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The N.W.T.'s diamond cutting and polishing industry is centred in Yellowknife's 'Diamond Row.' At least one facility has shut down this year, due to the slowing economy and a falling demand for diamonds. ((CBC))

Some members of the Northwest Territories legislature are asking the government to save Yellowknife's diamond-cutting and polishing plants, which they say are struggling in the economic slowdown.

Dropping demand for diamonds worldwide forced Laurelton Diamonds to close its Yellowknife polishing facility last month.

While a new factory, Crossworks, opened in the N.W.T. capital in November, two other facilities are at risk of shutting down, Yellowknife Kam Lake MLA Dave Ramsay told the legislative assembly on Monday.

"The Arslanian and Polar Bear factories are shut down all of this week and already five employees have been laid off," Ramsay told the assembly.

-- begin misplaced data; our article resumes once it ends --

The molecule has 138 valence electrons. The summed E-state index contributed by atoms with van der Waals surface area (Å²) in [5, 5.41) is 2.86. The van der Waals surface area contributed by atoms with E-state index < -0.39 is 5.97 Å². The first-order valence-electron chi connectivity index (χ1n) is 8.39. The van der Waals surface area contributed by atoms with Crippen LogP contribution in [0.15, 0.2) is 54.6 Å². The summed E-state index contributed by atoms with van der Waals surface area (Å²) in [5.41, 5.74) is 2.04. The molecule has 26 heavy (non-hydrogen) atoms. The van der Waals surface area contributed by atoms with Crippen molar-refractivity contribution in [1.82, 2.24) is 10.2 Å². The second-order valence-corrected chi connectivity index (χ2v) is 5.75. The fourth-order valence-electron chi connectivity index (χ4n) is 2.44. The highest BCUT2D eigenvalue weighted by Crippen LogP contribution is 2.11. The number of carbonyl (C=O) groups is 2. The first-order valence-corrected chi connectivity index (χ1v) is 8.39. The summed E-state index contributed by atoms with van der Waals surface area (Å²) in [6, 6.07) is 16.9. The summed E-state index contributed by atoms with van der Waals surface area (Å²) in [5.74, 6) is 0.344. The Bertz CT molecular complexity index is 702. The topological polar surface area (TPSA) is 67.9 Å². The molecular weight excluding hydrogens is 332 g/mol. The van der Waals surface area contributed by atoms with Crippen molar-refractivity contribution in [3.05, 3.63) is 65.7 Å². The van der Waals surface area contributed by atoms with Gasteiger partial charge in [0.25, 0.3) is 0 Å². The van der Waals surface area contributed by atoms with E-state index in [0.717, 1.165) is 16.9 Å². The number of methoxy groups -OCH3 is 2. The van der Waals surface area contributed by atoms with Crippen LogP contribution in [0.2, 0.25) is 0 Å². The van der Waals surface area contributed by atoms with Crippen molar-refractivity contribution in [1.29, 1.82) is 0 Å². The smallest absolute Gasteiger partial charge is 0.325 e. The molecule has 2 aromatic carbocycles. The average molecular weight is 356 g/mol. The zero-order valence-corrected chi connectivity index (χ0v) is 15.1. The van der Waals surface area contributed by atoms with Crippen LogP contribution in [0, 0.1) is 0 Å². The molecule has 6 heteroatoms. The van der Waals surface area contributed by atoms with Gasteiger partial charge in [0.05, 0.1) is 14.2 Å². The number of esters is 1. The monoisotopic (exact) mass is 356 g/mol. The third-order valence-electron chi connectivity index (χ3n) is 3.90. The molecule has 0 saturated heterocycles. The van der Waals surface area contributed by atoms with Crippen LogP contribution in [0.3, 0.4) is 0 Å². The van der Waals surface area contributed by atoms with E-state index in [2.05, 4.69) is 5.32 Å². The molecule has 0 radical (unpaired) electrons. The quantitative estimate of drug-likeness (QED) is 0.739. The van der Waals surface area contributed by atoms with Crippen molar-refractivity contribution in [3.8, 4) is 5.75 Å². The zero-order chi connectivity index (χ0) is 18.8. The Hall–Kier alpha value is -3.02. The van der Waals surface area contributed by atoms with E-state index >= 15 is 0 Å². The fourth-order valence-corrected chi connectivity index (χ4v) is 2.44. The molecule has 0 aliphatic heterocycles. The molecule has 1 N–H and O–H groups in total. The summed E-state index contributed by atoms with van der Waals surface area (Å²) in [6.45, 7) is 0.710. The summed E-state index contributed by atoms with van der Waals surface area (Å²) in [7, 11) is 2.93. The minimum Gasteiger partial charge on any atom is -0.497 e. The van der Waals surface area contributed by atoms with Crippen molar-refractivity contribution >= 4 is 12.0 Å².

"The factories are closed so that management can come up with a plan as to how to survive in this worldwide recession. And their plan may be ... to close the factories for good. This would be an outright shame."

Ramsay said a total of about 65 jobs are in danger of being cut.

He and Yellowknife Centre MLA Robert Hawkins asked the government to do more beyond the loan guarantees and training programs it has already offered to local diamond polishing and cutting businesses, also known as the secondary diamond industry.

"Does the minister of [industry, tourism and investment] have an action plan that includes financial resources to help support the secondary diamond industry?" Hawkins said in the assembly.

"If he does have one, could he give this house some details as to what that actually means?"

Industry, Tourism and Investment Minister Bob McLeod told the assembly he is willing to meet with the diamond plant operators to come up with a solution, adding that the government is reworking its diamond policy.

But offering the industry direct financial support can be a risky move, McLeod added.

"We're committed to working to help maintain and conserve the secondary diamond industry, but it'll have to be on our terms," McLeod told the assembly.

"We're not going to gut our policies without making sure that the North continues to receive benefits."

The Northwest Territories boasts three diamond mines: BHP Billiton's Ekati mine, Rio Tinto's Diavik mine and De Beers Canada's Snap Lake mine.